"Well, guys, I may as well give my two-cents here. (This is Jeff Kleinman, and it totally weirds me out that this would be in someone's blog, but never mind all that for the moment.)
1. I'm flattered and impressed that you think I'm writing "jaunty agent lingo" - it's the way I talk, so I guess I must talk the same lingo. It was actually *meant*, though.
2. The comment: "It makes you want to shout at this dude: "So just publish the damn thing ..." It's NOT my job to PUBLISH books. I'm an agent - I represent books, and send them to editors whom I think will fall in love with them, and those editors publish those books. There's a HUGE distinction here, and if you don't see that, then you need to do some more homework. There are a million reasons why I personally wouldn't want to represent a book, but could easily imagine other people representing it - as is the case here.
3. Women's Fiction is a distinct category in the publishing world. Laney does more of it than I do. I'll let all of you figure out the definition to women's fiction, but it's just wrong to say that because most women buy books, all books are women's fiction.
4. As to what does "land" on and stick to my desk? Not a lot. Fiction's tough, and I don't like to take it on unless I literally go crazy reading it. It's hard to find books that send me over the moon. You need to keep in mind that it's just not my job to find a home for every writer's work - or every 100 writers. My job is to take on books that I absolutely love, and want to sell, and sell them. And then work with the author on how to market them, and how to build the author's career. I could end up taking on 1 book a year, or 100; it's not a numbers game, though.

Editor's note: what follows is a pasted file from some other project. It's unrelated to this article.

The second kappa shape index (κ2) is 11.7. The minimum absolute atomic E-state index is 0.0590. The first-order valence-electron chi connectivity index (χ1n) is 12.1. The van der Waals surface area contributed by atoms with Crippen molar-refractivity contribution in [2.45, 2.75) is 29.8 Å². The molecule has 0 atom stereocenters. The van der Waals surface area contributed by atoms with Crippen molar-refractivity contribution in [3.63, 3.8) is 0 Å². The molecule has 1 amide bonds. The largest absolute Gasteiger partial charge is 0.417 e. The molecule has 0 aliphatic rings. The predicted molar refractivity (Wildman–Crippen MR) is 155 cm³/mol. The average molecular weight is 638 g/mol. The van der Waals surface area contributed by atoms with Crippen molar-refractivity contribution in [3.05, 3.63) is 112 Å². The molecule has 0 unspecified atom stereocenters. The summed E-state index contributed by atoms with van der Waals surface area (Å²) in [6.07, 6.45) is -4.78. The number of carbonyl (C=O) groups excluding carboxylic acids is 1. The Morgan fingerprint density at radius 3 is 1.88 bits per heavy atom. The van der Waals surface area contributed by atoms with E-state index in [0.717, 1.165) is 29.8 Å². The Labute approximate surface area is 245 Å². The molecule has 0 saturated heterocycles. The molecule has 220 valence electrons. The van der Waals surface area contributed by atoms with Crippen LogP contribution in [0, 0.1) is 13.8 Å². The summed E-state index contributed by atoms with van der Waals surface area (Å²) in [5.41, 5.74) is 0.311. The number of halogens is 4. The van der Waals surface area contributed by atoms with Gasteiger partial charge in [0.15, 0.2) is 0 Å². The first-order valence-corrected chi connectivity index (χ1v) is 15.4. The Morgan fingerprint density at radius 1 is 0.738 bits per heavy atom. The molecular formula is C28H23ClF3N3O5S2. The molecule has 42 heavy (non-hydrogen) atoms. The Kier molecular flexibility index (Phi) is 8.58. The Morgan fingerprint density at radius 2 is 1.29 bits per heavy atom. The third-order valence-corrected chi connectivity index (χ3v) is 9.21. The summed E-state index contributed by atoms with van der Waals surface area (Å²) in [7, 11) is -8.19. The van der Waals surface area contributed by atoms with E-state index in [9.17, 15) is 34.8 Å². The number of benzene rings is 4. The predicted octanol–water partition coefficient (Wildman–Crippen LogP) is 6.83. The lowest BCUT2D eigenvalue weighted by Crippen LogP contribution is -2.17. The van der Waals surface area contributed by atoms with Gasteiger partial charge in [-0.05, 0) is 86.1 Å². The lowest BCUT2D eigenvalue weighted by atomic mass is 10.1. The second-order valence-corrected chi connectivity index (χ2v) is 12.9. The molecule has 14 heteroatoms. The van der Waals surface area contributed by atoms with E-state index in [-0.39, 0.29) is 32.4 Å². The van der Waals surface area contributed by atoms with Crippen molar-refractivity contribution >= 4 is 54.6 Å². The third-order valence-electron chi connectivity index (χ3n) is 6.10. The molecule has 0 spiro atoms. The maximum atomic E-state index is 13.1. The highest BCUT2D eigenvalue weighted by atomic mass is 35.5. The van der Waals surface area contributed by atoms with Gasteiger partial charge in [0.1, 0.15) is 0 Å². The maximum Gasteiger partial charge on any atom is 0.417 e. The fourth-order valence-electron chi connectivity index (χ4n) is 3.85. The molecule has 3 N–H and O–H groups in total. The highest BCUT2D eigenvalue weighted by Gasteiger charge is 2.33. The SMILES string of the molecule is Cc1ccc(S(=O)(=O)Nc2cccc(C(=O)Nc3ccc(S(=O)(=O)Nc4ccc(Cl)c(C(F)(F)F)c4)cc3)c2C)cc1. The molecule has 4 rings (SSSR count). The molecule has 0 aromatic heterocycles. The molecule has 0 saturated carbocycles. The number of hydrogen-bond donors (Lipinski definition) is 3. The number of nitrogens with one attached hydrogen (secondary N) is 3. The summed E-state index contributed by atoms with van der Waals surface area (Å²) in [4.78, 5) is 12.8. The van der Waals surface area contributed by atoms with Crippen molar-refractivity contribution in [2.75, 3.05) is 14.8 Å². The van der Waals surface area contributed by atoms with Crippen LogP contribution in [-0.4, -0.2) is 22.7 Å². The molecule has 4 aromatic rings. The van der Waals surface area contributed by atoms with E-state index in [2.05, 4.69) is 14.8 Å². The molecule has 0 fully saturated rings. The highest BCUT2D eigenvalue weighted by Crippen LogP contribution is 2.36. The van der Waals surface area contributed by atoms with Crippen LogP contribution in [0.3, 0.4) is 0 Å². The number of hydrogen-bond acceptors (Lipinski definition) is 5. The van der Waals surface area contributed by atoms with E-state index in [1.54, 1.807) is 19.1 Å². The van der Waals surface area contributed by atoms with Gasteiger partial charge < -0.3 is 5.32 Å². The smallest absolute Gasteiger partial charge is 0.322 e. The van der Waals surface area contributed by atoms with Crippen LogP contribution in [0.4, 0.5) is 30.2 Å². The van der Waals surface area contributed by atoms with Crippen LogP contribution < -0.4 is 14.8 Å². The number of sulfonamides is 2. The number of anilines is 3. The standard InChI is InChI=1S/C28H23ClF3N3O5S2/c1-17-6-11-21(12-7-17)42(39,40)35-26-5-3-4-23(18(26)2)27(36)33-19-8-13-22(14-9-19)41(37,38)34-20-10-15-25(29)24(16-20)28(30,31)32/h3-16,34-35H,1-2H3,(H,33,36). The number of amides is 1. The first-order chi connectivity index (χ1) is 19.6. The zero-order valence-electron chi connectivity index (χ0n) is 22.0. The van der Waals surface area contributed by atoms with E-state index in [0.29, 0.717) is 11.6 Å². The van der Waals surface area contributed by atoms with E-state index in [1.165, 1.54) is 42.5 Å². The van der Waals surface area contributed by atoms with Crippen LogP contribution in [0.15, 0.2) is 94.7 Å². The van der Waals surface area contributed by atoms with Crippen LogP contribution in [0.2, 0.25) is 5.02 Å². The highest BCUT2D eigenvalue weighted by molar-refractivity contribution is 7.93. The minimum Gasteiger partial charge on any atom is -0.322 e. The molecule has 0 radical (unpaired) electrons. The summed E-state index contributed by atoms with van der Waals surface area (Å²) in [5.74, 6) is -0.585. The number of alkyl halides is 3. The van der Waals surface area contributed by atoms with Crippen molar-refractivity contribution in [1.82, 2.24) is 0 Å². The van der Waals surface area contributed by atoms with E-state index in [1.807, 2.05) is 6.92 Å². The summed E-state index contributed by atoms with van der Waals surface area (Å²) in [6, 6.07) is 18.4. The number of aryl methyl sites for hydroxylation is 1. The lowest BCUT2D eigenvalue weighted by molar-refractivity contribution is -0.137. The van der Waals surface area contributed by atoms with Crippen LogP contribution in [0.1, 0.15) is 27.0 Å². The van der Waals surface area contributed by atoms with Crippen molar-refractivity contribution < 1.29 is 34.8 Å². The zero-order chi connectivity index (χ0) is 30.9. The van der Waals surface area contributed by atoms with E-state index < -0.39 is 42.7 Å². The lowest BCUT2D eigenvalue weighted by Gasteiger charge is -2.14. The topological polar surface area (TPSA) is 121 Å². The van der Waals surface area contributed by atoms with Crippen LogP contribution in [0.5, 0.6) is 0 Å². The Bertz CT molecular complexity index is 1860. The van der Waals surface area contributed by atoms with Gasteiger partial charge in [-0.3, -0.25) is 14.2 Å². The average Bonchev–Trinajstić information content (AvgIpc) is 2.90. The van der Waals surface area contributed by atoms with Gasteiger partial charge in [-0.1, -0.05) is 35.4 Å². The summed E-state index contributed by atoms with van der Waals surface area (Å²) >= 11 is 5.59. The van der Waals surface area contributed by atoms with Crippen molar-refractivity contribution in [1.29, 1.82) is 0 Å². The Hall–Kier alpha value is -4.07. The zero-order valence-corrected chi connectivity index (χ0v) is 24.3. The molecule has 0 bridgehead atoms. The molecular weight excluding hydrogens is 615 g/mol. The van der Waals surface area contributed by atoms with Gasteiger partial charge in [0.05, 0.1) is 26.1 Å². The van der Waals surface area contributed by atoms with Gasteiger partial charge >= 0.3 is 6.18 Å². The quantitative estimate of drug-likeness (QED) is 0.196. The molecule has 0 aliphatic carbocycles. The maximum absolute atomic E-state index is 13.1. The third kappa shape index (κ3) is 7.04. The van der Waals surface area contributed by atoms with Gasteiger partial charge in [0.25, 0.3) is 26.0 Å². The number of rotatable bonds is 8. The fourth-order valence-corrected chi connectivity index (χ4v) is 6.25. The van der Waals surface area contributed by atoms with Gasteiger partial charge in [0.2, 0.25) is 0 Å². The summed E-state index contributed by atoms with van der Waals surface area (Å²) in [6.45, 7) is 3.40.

4. As for the form reject that reads like a personal critique - you're right, I did use that - because I got so sick of saying the same thing, again and again, to most of the writers whose manuscripts I read. So, instead, having gotten slammed somewhere else for using standardized language, I went for the real personal approach, as in the example cited here: A) I really liked it and it's not for me; and B) here's a REFERRAL to my colleague, whom I hope will like it even more. (Jeez, that sounds pretty nice to me - hardly a reason to be lambasted here.) But to answer the poster's question - the reason I used personalized rejections is because it was vastly easier than trying to say the same thing in a different way 10 or 20 times a day - when I could be out reading or working for my clients, and earning a living doing so.
5. I don't represent only men; I'm not even going to bother trying to answer this one. I represent books. I sometimes represent books that primarily appeal to women (and which would fall under the category of "women's fiction"); I sometimes represent books that don't.
Hope this helps.
Folio Literary Management, LLC"
Don't take us personally, Jeff. We are just a bunch of Bitter Bobs, who can't catch a publishing break no matter what we do, and we think your business is a sinking ship, which makes us depressed and then we lash out, which is why most of your colleagues don't really bother with us. (Actually, I don't think we really lambasted this dude, did we? We certainly didn't acuse him of publishing only men.)
Anyway, my friends, perhaps you have something more to say to Mr. K. since he bothered to drop by and defend himself?